The Kyoto protocol is the one and only legal international documentation, which set binding obligations on 25 industrialized countries, among them Hungary as well, to reduce emissions of greenhouse gases until the end of 2012. During the last climate summit the participating 200 countries extended the Kyoto Protocol for another eight years, i.e. until 2020.
The participants of the last conference gathered in Doha, Qatar. Nonetheless, the negotiations nearly ended in failure because of the disagreement on the amount of subsidies needed to provide to developing countries as well as the rejective approach of developed countries to fulfill their obligation. In the end, the attendees extended the Kyoto Protocol for eight more years; however, a lot of people think this is merely papering over the cracks.
According to environmentalists and many threatened countries the outcome of the conference is highly disappointing. In their view, compromising decisions are not sufficient to slow down global climate change or avoid floods, droughts, heat waves and sea level rise.
Several Climb Down
Japan, Russia and Canada had already been protesting against the obligations of the following round. Therefore, only the European Union and Australia insisted on further increasing the severity of emission restrictions. Most likely this will only have a minor impact on global climate, because EU and Australia are responsible for solely 15 percent of greenhouse gas emissions of the world.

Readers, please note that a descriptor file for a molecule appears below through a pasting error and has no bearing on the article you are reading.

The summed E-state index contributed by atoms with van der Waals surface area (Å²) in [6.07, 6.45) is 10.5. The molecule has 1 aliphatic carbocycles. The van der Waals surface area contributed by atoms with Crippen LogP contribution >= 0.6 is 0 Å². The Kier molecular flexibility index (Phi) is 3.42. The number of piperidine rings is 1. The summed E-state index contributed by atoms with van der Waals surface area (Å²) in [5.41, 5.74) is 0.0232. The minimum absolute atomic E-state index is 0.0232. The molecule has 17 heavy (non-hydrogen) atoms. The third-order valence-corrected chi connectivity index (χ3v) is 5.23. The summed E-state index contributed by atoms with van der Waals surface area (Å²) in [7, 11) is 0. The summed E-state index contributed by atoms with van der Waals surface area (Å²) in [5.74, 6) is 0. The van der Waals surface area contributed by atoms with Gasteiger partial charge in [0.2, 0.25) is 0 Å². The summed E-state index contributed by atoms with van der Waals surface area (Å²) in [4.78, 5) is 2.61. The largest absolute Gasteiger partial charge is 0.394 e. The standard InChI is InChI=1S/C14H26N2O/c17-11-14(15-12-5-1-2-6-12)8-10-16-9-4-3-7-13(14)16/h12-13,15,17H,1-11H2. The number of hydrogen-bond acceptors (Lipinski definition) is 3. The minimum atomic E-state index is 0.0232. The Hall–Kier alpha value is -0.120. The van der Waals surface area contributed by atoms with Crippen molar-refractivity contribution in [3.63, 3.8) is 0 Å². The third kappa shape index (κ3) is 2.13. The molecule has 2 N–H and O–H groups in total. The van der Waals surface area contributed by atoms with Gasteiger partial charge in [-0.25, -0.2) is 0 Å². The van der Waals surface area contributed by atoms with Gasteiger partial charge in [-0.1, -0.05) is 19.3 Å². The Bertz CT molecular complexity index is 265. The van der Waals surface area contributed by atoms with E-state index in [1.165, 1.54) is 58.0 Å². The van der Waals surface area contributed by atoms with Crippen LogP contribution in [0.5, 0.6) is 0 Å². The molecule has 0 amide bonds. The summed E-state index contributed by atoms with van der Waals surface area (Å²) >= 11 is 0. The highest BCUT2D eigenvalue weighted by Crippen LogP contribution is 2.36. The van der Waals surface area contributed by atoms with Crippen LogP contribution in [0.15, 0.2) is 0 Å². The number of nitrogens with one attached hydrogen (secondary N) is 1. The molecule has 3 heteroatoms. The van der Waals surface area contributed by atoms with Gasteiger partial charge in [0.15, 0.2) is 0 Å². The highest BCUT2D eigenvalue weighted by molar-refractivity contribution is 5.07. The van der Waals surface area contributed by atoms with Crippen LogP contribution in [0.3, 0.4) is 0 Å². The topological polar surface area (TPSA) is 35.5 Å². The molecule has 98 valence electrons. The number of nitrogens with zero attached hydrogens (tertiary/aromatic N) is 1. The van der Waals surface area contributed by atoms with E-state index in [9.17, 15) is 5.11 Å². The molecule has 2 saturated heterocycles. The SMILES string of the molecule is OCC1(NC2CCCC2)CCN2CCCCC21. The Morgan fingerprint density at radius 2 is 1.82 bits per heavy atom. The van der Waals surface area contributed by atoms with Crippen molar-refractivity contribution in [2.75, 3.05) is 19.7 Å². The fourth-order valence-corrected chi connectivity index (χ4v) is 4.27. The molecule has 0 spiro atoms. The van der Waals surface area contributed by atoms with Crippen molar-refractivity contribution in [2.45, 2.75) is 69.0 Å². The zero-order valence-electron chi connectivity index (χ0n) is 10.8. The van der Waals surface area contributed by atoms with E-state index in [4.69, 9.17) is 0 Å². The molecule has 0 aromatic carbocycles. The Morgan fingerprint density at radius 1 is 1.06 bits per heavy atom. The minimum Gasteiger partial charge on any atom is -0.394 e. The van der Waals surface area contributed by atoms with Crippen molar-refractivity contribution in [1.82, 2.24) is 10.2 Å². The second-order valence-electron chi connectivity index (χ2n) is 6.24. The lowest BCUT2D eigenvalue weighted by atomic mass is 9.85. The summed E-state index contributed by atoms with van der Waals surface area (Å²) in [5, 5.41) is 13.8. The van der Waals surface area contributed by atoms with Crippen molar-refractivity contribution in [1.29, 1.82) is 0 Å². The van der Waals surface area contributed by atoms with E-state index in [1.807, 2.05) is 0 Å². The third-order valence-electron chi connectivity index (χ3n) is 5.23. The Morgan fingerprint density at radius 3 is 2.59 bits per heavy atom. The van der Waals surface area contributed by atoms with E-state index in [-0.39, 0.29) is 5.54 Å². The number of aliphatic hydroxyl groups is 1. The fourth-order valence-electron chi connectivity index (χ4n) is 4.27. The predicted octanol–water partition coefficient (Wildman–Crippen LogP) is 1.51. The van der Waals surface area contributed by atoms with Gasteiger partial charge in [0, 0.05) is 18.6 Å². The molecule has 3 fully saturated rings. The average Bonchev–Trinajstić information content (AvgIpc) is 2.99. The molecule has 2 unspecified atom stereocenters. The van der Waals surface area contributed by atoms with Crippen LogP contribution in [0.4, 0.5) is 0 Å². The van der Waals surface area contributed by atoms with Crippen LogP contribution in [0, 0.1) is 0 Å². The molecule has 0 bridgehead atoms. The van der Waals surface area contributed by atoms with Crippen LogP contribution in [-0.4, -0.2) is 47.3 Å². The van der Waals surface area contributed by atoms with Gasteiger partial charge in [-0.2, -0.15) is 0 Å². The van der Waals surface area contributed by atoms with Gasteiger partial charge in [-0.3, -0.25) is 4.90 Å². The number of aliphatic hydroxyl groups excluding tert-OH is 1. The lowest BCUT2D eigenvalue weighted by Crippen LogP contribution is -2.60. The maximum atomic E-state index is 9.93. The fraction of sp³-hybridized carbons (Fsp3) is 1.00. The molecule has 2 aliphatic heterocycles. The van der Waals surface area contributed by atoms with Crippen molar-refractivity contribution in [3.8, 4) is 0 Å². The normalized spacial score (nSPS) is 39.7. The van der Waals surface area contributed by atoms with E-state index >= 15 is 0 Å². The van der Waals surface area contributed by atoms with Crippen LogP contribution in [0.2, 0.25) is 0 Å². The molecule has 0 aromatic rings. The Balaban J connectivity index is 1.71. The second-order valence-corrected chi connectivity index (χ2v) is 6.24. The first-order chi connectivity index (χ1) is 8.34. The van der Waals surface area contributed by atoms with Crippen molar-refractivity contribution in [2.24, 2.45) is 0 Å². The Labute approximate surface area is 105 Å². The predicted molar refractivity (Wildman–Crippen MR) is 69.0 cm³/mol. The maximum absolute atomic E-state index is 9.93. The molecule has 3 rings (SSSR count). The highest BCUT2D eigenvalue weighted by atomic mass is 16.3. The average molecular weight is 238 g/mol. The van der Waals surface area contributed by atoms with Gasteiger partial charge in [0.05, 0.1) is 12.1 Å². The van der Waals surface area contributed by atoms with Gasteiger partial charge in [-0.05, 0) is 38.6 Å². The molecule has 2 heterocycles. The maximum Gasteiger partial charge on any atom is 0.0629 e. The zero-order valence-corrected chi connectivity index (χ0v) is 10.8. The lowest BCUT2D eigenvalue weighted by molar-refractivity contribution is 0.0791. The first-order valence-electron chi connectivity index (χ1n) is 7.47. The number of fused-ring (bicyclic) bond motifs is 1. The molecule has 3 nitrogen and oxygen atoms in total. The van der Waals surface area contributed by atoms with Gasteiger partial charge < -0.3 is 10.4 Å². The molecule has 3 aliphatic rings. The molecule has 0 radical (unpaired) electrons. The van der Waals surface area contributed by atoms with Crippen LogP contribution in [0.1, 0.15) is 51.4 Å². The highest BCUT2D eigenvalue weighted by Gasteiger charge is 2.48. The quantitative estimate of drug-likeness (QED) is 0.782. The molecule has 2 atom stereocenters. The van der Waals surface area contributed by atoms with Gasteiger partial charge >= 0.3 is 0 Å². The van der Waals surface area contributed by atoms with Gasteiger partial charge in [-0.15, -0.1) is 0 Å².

Canada already announced last year that extending the protocol is meaningless, because the two countries emitting most greenhouse gases, namely China and the USA have not signed and are not bound by the protocol.
Two More Degrees and We Are Finished
According to the data of the UN released in November last year, the increasing gas emission reached a historical peak in 2011 again, which may cause growth of temperature between 3 to 5 Celsius degrees. This can lead to floods, droughts, heat and sea level rise. Just recall that two years ago in Cancun the parties agreed that in relation to pre-industrial levels they would try to limit global warming by 2 degrees Celsius.
Numerous researches state that even a small rise in average temperature in the world can have serious aftermaths. If there were a rise of 2 to 4 degrees, polar bear would become extinct, Bangladesh and Egypt would get under water, Africa would be practically scorched land and unfit for living, and small countries with little resources, since they were unsustainable, would have to face catastrophic damage.